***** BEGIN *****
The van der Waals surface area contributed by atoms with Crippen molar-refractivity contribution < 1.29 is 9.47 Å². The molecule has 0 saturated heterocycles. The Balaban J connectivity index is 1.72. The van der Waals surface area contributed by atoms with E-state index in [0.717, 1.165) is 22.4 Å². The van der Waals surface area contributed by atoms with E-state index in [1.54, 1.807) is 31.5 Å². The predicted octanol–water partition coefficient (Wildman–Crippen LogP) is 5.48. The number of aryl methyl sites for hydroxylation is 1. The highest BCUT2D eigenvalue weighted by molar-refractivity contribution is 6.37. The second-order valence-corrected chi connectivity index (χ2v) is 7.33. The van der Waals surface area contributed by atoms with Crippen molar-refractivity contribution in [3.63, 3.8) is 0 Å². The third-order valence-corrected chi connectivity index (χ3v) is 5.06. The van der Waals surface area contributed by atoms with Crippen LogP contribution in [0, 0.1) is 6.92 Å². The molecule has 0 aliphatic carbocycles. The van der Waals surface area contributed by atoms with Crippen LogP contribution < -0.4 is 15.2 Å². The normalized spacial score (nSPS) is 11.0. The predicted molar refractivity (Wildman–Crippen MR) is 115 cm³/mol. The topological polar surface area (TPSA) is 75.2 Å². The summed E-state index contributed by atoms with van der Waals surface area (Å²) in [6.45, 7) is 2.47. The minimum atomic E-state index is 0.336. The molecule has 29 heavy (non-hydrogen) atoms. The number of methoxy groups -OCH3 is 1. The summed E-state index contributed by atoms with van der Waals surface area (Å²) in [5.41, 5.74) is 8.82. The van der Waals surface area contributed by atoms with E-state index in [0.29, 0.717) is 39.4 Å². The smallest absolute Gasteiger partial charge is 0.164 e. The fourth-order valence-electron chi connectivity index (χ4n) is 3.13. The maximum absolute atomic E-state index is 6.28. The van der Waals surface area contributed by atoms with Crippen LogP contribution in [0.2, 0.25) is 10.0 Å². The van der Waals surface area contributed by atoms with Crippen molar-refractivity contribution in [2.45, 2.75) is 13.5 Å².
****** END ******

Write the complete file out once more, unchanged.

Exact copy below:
The van der Waals surface area contributed by atoms with Crippen molar-refractivity contribution < 1.29 is 9.47 Å². The molecule has 0 saturated heterocycles. The Balaban J connectivity index is 1.72. The van der Waals surface area contributed by atoms with E-state index in [0.717, 1.165) is 22.4 Å². The van der Waals surface area contributed by atoms with E-state index in [1.54, 1.807) is 31.5 Å². The predicted octanol–water partition coefficient (Wildman–Crippen LogP) is 5.48. The number of aryl methyl sites for hydroxylation is 1. The highest BCUT2D eigenvalue weighted by molar-refractivity contribution is 6.37. The second-order valence-corrected chi connectivity index (χ2v) is 7.33. The van der Waals surface area contributed by atoms with Crippen molar-refractivity contribution in [3.63, 3.8) is 0 Å². The third-order valence-corrected chi connectivity index (χ3v) is 5.06. The van der Waals surface area contributed by atoms with Crippen LogP contribution in [0, 0.1) is 6.92 Å². The molecule has 0 aliphatic carbocycles. The van der Waals surface area contributed by atoms with Crippen LogP contribution < -0.4 is 15.2 Å². The normalized spacial score (nSPS) is 11.0. The predicted molar refractivity (Wildman–Crippen MR) is 115 cm³/mol. The topological polar surface area (TPSA) is 75.2 Å². The summed E-state index contributed by atoms with van der Waals surface area (Å²) in [6.45, 7) is 2.47. The minimum atomic E-state index is 0.336. The molecule has 29 heavy (non-hydrogen) atoms. The number of methoxy groups -OCH3 is 1. The summed E-state index contributed by atoms with van der Waals surface area (Å²) in [5.41, 5.74) is 8.82. The van der Waals surface area contributed by atoms with E-state index in [0.29, 0.717) is 39.4 Å². The smallest absolute Gasteiger partial charge is 0.164 e. The fourth-order valence-electron chi connectivity index (χ4n) is 3.13. The maximum absolute atomic E-state index is 6.28. The van der Waals surface area contributed by atoms with Crippen LogP contribution in [0.2, 0.25) is 10.0 Å². The van der Waals surface area contributed by atoms with Crippen molar-refractivity contribution in [2.45, 2.75) is 13.5 Å².